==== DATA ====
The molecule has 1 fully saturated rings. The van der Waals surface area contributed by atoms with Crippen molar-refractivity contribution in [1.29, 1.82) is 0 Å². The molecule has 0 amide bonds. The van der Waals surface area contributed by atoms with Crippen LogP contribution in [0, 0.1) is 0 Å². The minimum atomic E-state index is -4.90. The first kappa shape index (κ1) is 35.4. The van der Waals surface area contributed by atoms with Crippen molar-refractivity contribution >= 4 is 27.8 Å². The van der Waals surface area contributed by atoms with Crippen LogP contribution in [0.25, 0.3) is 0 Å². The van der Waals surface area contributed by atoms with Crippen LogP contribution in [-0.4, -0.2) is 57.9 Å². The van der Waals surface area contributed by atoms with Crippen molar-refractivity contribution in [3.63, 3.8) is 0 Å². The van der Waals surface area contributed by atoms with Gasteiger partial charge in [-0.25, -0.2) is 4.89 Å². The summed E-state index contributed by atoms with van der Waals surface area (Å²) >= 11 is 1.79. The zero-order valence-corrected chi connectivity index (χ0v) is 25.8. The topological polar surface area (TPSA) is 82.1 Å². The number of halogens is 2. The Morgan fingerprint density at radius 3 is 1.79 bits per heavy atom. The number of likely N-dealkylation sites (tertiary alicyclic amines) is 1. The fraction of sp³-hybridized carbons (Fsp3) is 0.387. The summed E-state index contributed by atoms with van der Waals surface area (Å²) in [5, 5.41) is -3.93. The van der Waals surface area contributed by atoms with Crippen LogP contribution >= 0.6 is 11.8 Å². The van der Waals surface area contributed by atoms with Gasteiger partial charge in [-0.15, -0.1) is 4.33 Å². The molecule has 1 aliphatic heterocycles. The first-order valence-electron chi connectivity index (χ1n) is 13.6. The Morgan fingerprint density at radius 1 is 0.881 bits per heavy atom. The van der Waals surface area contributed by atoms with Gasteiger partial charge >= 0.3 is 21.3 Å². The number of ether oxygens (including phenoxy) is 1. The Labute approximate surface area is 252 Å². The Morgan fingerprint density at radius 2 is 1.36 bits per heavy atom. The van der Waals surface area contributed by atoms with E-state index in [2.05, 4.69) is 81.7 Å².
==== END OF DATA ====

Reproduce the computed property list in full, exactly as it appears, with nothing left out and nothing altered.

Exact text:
The molecule has 1 fully saturated rings. The van der Waals surface area contributed by atoms with Crippen molar-refractivity contribution in [1.29, 1.82) is 0 Å². The molecule has 0 amide bonds. The van der Waals surface area contributed by atoms with Crippen LogP contribution in [0, 0.1) is 0 Å². The minimum atomic E-state index is -4.90. The first kappa shape index (κ1) is 35.4. The van der Waals surface area contributed by atoms with Crippen molar-refractivity contribution >= 4 is 27.8 Å². The van der Waals surface area contributed by atoms with Crippen LogP contribution in [0.25, 0.3) is 0 Å². The van der Waals surface area contributed by atoms with Crippen LogP contribution in [-0.4, -0.2) is 57.9 Å². The van der Waals surface area contributed by atoms with Crippen molar-refractivity contribution in [3.63, 3.8) is 0 Å². The van der Waals surface area contributed by atoms with Gasteiger partial charge in [-0.25, -0.2) is 4.89 Å². The summed E-state index contributed by atoms with van der Waals surface area (Å²) >= 11 is 1.79. The zero-order valence-corrected chi connectivity index (χ0v) is 25.8. The topological polar surface area (TPSA) is 82.1 Å². The number of halogens is 2. The Morgan fingerprint density at radius 3 is 1.79 bits per heavy atom. The number of likely N-dealkylation sites (tertiary alicyclic amines) is 1. The fraction of sp³-hybridized carbons (Fsp3) is 0.387. The summed E-state index contributed by atoms with van der Waals surface area (Å²) in [5, 5.41) is -3.93. The van der Waals surface area contributed by atoms with Crippen LogP contribution >= 0.6 is 11.8 Å². The van der Waals surface area contributed by atoms with Gasteiger partial charge in [-0.15, -0.1) is 4.33 Å². The molecule has 1 aliphatic heterocycles. The first-order valence-electron chi connectivity index (χ1n) is 13.6. The Morgan fingerprint density at radius 1 is 0.881 bits per heavy atom. The van der Waals surface area contributed by atoms with Gasteiger partial charge >= 0.3 is 21.3 Å². The number of ether oxygens (including phenoxy) is 1. The Labute approximate surface area is 252 Å². The Morgan fingerprint density at radius 2 is 1.36 bits per heavy atom. The van der Waals surface area contributed by atoms with E-state index in [2.05, 4.69) is 81.7 Å².